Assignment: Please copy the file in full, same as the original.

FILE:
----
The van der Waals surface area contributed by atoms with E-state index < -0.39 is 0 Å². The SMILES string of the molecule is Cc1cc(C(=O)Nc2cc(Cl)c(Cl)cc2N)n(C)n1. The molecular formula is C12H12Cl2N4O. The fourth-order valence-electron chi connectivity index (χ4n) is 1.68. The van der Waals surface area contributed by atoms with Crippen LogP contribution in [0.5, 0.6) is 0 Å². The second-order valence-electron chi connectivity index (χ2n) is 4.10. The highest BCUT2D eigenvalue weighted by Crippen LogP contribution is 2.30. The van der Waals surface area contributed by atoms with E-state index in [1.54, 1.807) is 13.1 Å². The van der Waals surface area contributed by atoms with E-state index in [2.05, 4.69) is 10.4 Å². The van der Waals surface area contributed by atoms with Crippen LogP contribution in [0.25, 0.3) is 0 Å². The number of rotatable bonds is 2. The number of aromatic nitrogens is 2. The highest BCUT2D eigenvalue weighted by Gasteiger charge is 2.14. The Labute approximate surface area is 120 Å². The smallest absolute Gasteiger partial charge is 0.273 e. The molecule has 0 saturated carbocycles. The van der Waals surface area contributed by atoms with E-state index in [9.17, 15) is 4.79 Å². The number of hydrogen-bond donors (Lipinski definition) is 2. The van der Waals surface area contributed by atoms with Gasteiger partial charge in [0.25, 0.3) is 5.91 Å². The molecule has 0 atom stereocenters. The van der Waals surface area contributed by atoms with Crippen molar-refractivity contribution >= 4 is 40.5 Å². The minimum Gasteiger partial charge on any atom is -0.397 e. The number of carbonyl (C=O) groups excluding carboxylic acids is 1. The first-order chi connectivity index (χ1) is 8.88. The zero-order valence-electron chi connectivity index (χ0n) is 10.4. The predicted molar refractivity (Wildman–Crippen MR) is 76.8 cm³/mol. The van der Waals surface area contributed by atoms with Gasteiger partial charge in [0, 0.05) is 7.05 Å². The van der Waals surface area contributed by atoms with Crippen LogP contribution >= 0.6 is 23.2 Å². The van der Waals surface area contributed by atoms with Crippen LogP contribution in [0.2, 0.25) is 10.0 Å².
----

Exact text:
The van der Waals surface area contributed by atoms with E-state index < -0.39 is 0 Å². The SMILES string of the molecule is Cc1cc(C(=O)Nc2cc(Cl)c(Cl)cc2N)n(C)n1. The molecular formula is C12H12Cl2N4O. The fourth-order valence-electron chi connectivity index (χ4n) is 1.68. The van der Waals surface area contributed by atoms with Crippen LogP contribution in [0.5, 0.6) is 0 Å². The second-order valence-electron chi connectivity index (χ2n) is 4.10. The highest BCUT2D eigenvalue weighted by Crippen LogP contribution is 2.30. The van der Waals surface area contributed by atoms with E-state index in [1.54, 1.807) is 13.1 Å². The van der Waals surface area contributed by atoms with E-state index in [2.05, 4.69) is 10.4 Å². The van der Waals surface area contributed by atoms with Crippen LogP contribution in [0.25, 0.3) is 0 Å². The number of rotatable bonds is 2. The number of aromatic nitrogens is 2. The highest BCUT2D eigenvalue weighted by Gasteiger charge is 2.14. The Labute approximate surface area is 120 Å². The smallest absolute Gasteiger partial charge is 0.273 e. The molecule has 0 saturated carbocycles. The van der Waals surface area contributed by atoms with E-state index in [9.17, 15) is 4.79 Å². The number of hydrogen-bond donors (Lipinski definition) is 2. The van der Waals surface area contributed by atoms with Gasteiger partial charge in [0.25, 0.3) is 5.91 Å². The molecule has 0 atom stereocenters. The van der Waals surface area contributed by atoms with Crippen molar-refractivity contribution >= 4 is 40.5 Å². The minimum Gasteiger partial charge on any atom is -0.397 e. The number of carbonyl (C=O) groups excluding carboxylic acids is 1. The first-order chi connectivity index (χ1) is 8.88. The zero-order valence-electron chi connectivity index (χ0n) is 10.4. The predicted molar refractivity (Wildman–Crippen MR) is 76.8 cm³/mol. The van der Waals surface area contributed by atoms with Gasteiger partial charge in [0, 0.05) is 7.05 Å². The van der Waals surface area contributed by atoms with Crippen LogP contribution >= 0.6 is 23.2 Å². The van der Waals surface area contributed by atoms with Crippen LogP contribution in [0.2, 0.25) is 10.0 Å².